Besides, it is a definitely ascertained fact that such clusters of stars, lying in almost the same line of vision, exist in various parts of the heavens, which present to the naked eye the appearance of a star of the fourth or fifth magnitude, and probably would, if more thickly clustered, present that of a star of the first magnitude. But powerful telescopes resolve them into a large number of stars, from the thirteenth to the fifteenth magnitude. One such cluster in Andromeda's girdle has been resolved into not less than fifteen hundred small stars of very low magnitude, and pretty widely scattered in the telescopic field. Alexander Von Humboldt, in speaking of stars that have thus disappeared, says that "their disappearance may be the result of their motion as much as of any diminution of their photometric processes (whether on their surfaces or in their photospheres), as would render the waves of light too weak too excite the organs of sight." And he adds: "What we no longer see is not necessarily annihilation," repeating at the same time the question of Pliny--"Stellæ an obirent nascerenturve?"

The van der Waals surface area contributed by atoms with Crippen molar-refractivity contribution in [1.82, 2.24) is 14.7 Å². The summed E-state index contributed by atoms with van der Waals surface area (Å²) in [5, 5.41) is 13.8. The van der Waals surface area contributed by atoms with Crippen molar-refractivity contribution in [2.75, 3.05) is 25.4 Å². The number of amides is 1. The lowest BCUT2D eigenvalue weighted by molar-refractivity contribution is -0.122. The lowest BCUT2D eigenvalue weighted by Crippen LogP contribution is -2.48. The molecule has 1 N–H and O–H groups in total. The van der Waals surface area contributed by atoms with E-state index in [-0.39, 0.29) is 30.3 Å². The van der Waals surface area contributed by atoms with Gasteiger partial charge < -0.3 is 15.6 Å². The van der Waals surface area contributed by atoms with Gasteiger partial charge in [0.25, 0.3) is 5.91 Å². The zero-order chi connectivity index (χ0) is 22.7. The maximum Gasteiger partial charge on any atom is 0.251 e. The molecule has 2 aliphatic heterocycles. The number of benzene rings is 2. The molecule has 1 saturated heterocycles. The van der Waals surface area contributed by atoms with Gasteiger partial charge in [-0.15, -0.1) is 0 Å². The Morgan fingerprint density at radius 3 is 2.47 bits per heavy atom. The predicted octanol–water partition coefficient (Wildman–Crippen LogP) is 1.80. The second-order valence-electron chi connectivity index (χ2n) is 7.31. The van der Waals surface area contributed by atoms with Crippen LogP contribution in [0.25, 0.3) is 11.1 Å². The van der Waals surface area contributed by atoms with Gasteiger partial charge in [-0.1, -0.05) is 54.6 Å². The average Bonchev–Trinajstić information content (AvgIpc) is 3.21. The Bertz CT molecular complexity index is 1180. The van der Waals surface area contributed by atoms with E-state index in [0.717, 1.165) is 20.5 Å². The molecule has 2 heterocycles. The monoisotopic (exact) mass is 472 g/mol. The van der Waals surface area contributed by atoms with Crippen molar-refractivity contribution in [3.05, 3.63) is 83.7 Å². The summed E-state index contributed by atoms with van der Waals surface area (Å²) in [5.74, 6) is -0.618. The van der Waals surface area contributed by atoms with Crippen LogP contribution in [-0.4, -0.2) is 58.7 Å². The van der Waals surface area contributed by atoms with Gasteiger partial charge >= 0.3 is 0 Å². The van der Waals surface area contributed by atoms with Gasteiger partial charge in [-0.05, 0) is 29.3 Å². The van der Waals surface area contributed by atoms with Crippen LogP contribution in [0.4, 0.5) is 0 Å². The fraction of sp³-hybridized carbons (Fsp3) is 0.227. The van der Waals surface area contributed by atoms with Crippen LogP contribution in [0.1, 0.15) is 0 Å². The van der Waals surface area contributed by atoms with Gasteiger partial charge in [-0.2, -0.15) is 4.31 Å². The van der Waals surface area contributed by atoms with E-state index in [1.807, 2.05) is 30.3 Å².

But another, and (to our mind) more satisfactory, explanation of these stellar phenomena, may be hazarded in this connection: There are, for instance, in the Milky-way, among the more brilliant clusters of stars, dark granular spots, of greater or less magnitude, in which the most powerful telescopes show no glints or traces of stars. They are among Humboldt's smaller "fissures or chasms in the heavens," in which he asserts that there is a great paucity of stars, or none at all. Now, if one of these thick stellar clusters, which show to the naked eye as a single star, should, by the combined cosmical movements of our sun-system and the stellar group in question, pass into the field of one of these small rents or "fissures" in the galactic curtain--that lying in front of the stellar cluster--it would immediately show as a star of possibly the first magnitude, and would continue to shine as a star of that magnitude so long as it remained in the field of the narrow rent or fissure. It would shine out suddenly like a star through a rift in the clouds of a dark night, and disappear as soon as it had traversed, or apparently traversed, the rift in question. This galactic curtain, it should be borne in mind, is made up of 18,000,000 of stars, or sun-systems, and not less than 720,000,000 dark cosmical bodies revolving about their respective centres of gravity. If the "nebular theory" of the universe be true, this is unquestionably the exact condition of things in the Milky-way. Of the more distant stars in this crowded galaxy, we can only catch, even in the telescopic field, mere glints of light as the intervening swarms of stellar and planetary worlds thicken in the foreground and shut out the more distant view. It is only through these rents and fissures in this great galactic curtain that the brighter stellar clusters beyond can ever be seen; and these glints of far distant light, showing dimly through this curtain, may account for the peculiar milky appearance of the galaxy, arising from the loss of chromatic power in the full beams themselves. It was undoubtedly through one of these rents in the galactic curtain that the condensed starry cluster of Tycho Brahe suddenly made its appearance in the outer fringes of the Milky-way, and remained visible for a period of seventeen months.